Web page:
International community silent over mass protests in Iraq

DAILY SABAH
Published 14.10.2019 01:14
Anti-government protesters set fires and close a street during a demonstration, Baghdad, Oct. 6, 2019. (AP Photo)
Anti-government protesters set fires and close a street during a demonstration, Baghdad, Oct. 6, 2019. (AP Photo)

With the mass protests in Iraq continuing, the international community has remained silent on the situation. Since the beginning of this month, thousands of Iraqi people have taken to the streets to protest the government over the high rates of unemployment, corruption allegations and Iran's growing influence in the country. Hundreds of people were killed by security forces and, according to claims in Iraqi media, by pro-Iranian militias. However, regional and international powers have kept silent over the ongoing conflict.

The protests are the largest ones since the Iraqi government was formed in 2018, barely a year ago. Fuming Iraqis demand a fundamental change in the current political system. Moreover, one of the main concerns for Iraqis is that Iran has become the de facto ruler of the country by asserting influence via sectarian policies, not only marginalizing the Sunnis but also Shiite groups, who are not pledging support to Iran directly.

Therefore, one of the country's spiritual leaders, Grand Ayatollah Ali al-Sistani said on Friday that the government and its security forces were "responsible for the bloodshed." He gave "two weeks" to the government to release the findings of an investigation, which was launched with the aim of probing the deaths.

One of his representatives said that the religious leader "demands that the government investigate to find out which elements gave orders to shoot protesters, whatever their affiliation," with an implicit reference to the claims that pro-Iranian militias were on the scene.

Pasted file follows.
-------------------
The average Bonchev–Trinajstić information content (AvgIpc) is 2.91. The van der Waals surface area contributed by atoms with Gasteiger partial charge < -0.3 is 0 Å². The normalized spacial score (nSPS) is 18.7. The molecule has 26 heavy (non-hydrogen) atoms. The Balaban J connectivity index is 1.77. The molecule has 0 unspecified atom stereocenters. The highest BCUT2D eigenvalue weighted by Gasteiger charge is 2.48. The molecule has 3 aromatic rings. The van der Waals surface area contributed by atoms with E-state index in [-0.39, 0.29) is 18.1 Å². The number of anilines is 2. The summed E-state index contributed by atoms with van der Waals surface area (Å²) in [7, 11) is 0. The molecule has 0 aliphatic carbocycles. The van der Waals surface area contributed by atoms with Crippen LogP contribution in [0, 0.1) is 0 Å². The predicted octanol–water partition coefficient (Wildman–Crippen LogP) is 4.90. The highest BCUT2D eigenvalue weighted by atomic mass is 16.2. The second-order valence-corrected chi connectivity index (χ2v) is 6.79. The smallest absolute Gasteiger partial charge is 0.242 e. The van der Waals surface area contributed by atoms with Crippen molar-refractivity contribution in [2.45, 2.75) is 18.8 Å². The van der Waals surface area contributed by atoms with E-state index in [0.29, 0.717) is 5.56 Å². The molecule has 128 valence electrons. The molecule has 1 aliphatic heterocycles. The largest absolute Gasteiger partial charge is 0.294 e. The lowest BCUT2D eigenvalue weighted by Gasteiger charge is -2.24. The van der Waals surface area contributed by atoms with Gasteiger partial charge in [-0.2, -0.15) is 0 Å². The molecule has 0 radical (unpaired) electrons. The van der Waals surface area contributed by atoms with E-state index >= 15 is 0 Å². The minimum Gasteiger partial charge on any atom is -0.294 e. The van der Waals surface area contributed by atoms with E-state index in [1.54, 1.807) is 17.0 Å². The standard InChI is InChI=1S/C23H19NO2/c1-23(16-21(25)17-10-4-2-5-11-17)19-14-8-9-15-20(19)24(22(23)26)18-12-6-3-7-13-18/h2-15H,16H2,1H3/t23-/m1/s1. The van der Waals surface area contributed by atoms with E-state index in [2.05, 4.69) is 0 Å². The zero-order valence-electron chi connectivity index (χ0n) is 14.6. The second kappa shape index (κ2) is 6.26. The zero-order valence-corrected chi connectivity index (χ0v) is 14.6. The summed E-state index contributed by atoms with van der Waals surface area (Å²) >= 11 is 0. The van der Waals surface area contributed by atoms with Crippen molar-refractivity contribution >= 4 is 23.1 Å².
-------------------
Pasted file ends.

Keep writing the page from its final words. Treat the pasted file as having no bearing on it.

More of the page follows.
Moreover, several videos circulating on social media showed masked men in the streets and snipers on the rooftops.

Tehran claimed the demonstrations were a "conspiracy" and have to fail. However, it is a fact that the government is facing a challenge from its own voters. Iraq, which is deeply divided in terms of sectarianism, has been ruled and dominated by Iran-backed Shiite governments.

Sunni activities and demonstrations have largely been silenced through the claim of terrorism. Yet this time, Shiite people are on the streets as well and that makes everything more difficult for the government.

While the international community keeps making statements about Turkey's recent military operation in northern Syria in order to end the rule of the Democratic Union Party (PYD), an off-shoot of the PKK terrorist organization, there has been no major condemnation of the Iraqi government. Furthermore, the claim that Turkey's military operation in Syria might lead to the revival of Daesh is not repeated in the Iraqi case, despite the fact that western Iraq was the terrorist group's base.

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